In addition to aiding in disaster relief and tracking shipping containers, planes, and boats, Previte envisions the sensors being used for environmental monitoring. For example, they could be dropped out of a helicopter or drone into a growing oil spill, or onto an active volcano to track lava flows. Terran anticipates significant interest from farmers, who could place sensors in fields or even around the necks of cows.

Previte estimates that Terran can build the disposable, low-powered sensors in bulk for roughly $80 each. Customers will pay a subscription on top of that for their connections. Terran will also sell complete satellites to customers who want the exclusive use of one. “It used to be $400 million for a satellite,” says Previte. Terran will be able to offer them for figures in the low millions of dollars, he says.

In addition to its deal with the U.S. Army, the company says it already has commercial clients, but none that are prepared to disclose their relationship publicly. Deploying a constellation of nano satellites requires 18 to 36 months of lead time, and these companies want to surprise the competition, says Previte.

Terran, which serves as a consultant to integrate satellite payloads and helps with mission control operations, will say that it supported the launch of nine satellites in 2014 and 10 so far this year. The company has also built six small satellites from scratch in 2015.

Jordi Puig-Suari, Terran’s chief science officer, is one of two inventors of the CubeSat, a generic blueprint for miniaturized satellites that are typically a cubic liter in size. Different payloads can be installed in a CubeSat using off-the-shelf electronic components (satellites traditionally have custom-built electronics). Further cost savings come from the way the small satellites can be fitted into unused space inside rockets launching larger satellites or space vehicles.

Kerri Cahoy, an assistant professor of aeronautics and astronautics at MIT, said Terran’s model makes it distinct from most satellite companies.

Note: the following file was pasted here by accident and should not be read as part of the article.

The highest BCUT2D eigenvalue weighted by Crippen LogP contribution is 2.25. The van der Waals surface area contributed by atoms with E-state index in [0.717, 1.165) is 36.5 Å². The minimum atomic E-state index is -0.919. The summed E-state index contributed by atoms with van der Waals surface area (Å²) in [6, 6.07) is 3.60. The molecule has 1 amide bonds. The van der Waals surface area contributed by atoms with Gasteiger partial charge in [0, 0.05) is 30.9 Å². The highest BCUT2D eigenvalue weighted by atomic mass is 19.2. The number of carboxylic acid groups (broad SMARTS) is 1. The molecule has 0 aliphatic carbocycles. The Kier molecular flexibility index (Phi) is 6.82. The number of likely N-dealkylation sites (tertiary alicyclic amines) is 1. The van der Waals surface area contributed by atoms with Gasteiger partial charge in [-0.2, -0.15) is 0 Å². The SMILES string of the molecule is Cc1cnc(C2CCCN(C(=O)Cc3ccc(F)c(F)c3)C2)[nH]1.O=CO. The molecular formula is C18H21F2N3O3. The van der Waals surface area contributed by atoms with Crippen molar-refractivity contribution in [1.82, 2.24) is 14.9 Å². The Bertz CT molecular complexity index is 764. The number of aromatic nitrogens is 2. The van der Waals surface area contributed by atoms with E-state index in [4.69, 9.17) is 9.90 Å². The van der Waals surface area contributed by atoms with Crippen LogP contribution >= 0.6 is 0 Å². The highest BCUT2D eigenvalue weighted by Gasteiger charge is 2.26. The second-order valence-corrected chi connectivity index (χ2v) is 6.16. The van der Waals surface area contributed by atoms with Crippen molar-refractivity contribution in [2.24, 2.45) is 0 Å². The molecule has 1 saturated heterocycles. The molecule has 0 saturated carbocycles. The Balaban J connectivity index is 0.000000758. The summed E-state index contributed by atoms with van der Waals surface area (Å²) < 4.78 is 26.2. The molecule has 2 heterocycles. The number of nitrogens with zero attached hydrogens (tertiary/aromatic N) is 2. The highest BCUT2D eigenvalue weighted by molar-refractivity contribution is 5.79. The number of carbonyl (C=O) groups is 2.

The development of smaller, cheaper satellite technologies in recent years has led many companies to explore new ways of using low Earth orbit (LEO) satellites. 

Many focus on remote imaging—for example, to gather regular photos or infrared imagery. But Cahoy says LEO satellites should make a good low-cost communications network. “It sure beats trying to figure out how to connect a large number of distributed ground sensors to a cable or wire-based ground network,” she says. And satellites can more easily cover large swaths of territory than cellular or Wi-Fi networks, which need many base stations.

Lehigh University: Biomanufacturing of CdS Quantum Dots

Genesis Nanotechnologyo and l o

Lehigh QD 062415 id40545A team of Lehigh University engineers have demonstrated a bacterial method for the low-cost, environmentally friendly synthesis of aqueous soluble quantum dot (QD) nanocrystals at room temperature.
Principal researchers Steven McIntosh, Bryan Berger and Christopher Kiely, along with a team of chemical engineering, bioengineering, and material science students present this novel approach for the reproducible biosynthesis of extracellular, water-soluble QDs in the July 1 issue of the journal Green Chemistry (“Biomanufacturing of CdS quantum dots”). This is the first example of engineers harnessing nature’s unique ability to achieve cost effective and scalable manufacturing of QDs using a bacterial process.
Biomanufacturing of CdS Quantum Dots
Using an engineered strain of Stenotrophomonas maltophilia to control particle size, Lehigh researchers biosynthesized quantum dots using bacteria and cadmium sulfide to provide a route to low-cost, scalable and green synthesis of CdS nanocrystals with extrinsic crystallite size control in the quantum confinement range. The result is CdS semiconductor…

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Purdue University: Nanowire Implants offer Remote-Controlled Drug Delivery: Applications: Spinal Cord Injuries; Chemotherapy

Genesis Nanotechnologyo and l o

Purdue-signatureA team of researchers has created a new implantable drug-delivery system using nanowires that can be wirelessly controlled.

The nanowires respond to an electromagnetic field generated by a separate device, which can be used to control the release of a preloaded drug. The system eliminates tubes and wires required by other implantable devices that can lead to infection and other complications, said team leader Richard Borgens, Purdue University’s Mari Hulman George Professor of Applied Neuroscience and director of Purdue’s Center for Paralysis Research.

“This tool allows us to apply drugs as needed directly to the site of injury, which could have broad medical applications,” Borgens said. “The technology is in the early stages of testing, but it is our hope that this could one day be used to deliver drugs directly to spinal cord injuries, ulcerations, deep bone injuries or tumors, and avoid the terrible side effects of systemic treatment…